When we think of the word ‘dance’ nowadays, we may have images of some TV show dance contest, a night club, a couples’ salsa class, or a ballet performance pop up in our minds. But what were the origins of dance? What was it like, and what was its purpose in antiquity? Art in modern times can be quite intellectual and dry, seemingly random and devoid of values such as beauty and truth.
The further back in time we go, to the Ancient Greek civilization, for example, the more we see these values expressed through art. In fact, to the ancient Greeks, dance was a civilizing activity that developed the precious taste for beauty in its people. The more we draw inspiration from these times, the better informed and enriched our imagination for our own life or artistic endeavours.
Ancient Greek Dance began around 1000 BC and has evolved into what we are familiar with: the ballet and theatre arts of Europe. Back then, however, the dance integrated both music and poetry. This wholeness is something modern actors, dancers, musicians, and other artists can learn a lot from. The disciplines of theatre, movement, poetry (or speech), and music (or song) relate to each other intimately and needn’t be thought of as completely separate. Dance communicated the truth, beauty and strength of the Greek myths. The actor Thespis added spoken verse to the dances, thereby uniting speech, acting and movement.
Dance and dancers ranked high in ancient Greek society, with a strong connection to religious rites. Dance began in the holy temples as movement rituals. Festive and primeval in nature, it was separated into two distinct kinds: one belonging to the temple of Apollo and the other to that of Dionysus.
Apollonian dances were often accompanied by the pure and golden sound of the lyre. These dances were slower, ceremonial, and reverentially performed for religious festivals, communal events and also funerals. The apollonian element is that of wisdom, beauty, order and harmony. Apollo is the god of music, healing and justice.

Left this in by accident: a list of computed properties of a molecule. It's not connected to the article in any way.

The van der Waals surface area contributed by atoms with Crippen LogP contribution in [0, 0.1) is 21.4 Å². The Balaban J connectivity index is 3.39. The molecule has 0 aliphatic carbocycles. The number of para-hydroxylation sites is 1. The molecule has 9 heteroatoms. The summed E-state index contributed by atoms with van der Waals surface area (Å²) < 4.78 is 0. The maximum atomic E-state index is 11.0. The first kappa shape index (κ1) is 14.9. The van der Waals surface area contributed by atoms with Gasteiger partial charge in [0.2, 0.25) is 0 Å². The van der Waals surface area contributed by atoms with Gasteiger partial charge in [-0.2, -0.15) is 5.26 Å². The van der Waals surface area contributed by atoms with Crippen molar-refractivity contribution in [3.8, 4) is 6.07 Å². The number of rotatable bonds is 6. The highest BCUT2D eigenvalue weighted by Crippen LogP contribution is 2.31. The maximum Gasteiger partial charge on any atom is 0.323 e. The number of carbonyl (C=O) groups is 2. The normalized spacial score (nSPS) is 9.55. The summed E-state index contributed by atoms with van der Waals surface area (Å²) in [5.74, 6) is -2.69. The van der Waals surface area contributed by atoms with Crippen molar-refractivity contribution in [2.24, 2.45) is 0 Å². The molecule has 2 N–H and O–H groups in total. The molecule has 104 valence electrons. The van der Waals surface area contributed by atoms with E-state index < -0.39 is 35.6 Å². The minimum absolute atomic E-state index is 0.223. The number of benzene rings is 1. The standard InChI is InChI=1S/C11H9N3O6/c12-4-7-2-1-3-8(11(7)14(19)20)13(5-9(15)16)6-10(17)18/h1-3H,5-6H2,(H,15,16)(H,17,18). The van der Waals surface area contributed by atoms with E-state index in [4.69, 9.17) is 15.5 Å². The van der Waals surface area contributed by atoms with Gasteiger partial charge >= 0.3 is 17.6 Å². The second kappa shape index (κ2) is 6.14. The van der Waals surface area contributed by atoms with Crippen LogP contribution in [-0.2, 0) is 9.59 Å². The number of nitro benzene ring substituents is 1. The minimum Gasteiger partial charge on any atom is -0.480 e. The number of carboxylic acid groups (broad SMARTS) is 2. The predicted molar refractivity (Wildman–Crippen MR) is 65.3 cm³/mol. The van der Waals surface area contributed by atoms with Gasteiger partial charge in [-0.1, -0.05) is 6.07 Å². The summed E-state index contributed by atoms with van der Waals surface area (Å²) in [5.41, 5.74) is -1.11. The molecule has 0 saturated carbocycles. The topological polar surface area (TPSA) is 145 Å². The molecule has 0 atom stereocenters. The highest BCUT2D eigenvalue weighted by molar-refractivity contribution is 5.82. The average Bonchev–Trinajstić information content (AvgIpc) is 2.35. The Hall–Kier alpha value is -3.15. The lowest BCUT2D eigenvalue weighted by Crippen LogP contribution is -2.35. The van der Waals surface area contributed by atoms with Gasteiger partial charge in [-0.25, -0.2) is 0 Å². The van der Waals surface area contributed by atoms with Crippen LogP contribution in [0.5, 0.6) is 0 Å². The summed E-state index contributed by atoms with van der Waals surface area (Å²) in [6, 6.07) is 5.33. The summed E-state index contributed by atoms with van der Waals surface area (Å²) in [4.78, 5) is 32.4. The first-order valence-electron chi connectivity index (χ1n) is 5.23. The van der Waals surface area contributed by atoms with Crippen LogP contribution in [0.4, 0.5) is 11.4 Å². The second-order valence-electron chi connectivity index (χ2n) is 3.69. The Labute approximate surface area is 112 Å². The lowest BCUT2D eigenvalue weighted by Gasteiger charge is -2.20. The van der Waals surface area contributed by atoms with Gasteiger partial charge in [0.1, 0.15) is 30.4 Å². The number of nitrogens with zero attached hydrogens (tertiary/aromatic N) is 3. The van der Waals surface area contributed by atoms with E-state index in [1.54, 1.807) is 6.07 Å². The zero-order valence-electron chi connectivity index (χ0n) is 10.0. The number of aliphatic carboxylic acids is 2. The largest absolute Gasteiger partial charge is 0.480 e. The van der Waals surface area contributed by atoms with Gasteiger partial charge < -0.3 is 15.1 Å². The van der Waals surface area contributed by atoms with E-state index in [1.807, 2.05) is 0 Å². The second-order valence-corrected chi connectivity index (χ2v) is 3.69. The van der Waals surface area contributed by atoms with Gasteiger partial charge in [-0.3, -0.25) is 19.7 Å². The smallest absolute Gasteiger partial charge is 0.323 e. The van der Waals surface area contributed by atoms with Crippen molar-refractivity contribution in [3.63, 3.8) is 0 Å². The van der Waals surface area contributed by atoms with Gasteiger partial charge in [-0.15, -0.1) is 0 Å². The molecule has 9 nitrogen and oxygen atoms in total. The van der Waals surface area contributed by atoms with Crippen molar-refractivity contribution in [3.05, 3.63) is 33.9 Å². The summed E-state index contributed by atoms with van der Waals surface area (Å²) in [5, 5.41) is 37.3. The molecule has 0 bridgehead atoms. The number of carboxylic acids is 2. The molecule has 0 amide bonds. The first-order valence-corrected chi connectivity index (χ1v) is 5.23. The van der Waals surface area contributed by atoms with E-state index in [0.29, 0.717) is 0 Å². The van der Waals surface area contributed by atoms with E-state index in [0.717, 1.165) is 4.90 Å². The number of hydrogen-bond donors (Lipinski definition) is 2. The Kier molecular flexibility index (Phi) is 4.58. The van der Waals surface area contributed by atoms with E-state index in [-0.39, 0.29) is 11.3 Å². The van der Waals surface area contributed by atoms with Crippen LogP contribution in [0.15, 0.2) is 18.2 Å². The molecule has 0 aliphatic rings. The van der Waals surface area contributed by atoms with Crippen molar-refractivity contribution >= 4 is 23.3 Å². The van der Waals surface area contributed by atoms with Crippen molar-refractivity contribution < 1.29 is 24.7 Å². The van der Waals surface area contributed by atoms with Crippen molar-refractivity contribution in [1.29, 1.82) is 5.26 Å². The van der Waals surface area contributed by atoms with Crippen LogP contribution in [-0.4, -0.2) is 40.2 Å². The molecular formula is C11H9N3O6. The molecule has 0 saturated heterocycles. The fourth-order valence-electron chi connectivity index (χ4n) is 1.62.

Dionysian dances were the opposite. Here, passion, emotion and desire came into play in the frenetic, chaotic energy of the ‘carnival’ festivals. One was led into a sort of surrender to the instinctive and dynamic energy of the universe; if there was resistance or tension in the participant, it caused madness. The Greek god Dionysus brought wine, pleasure and festivity to humanity.
All artistic creation emerges from a feeling of connection to the cosmos (‘the bigger picture’). For the ancient Greek dancers it was a deep relationship with their gods that enabled them to create potent and meaningful dances that nourished their culture. Recognition of the existence and tension between the apollonian and Dionysian forces has brought unending inspiration to the imagination of artists, including writers, today, and will continue to do so. Perhaps there is much we can learn from the ‘knowing’ attitude with which they approached dance and culture as a whole?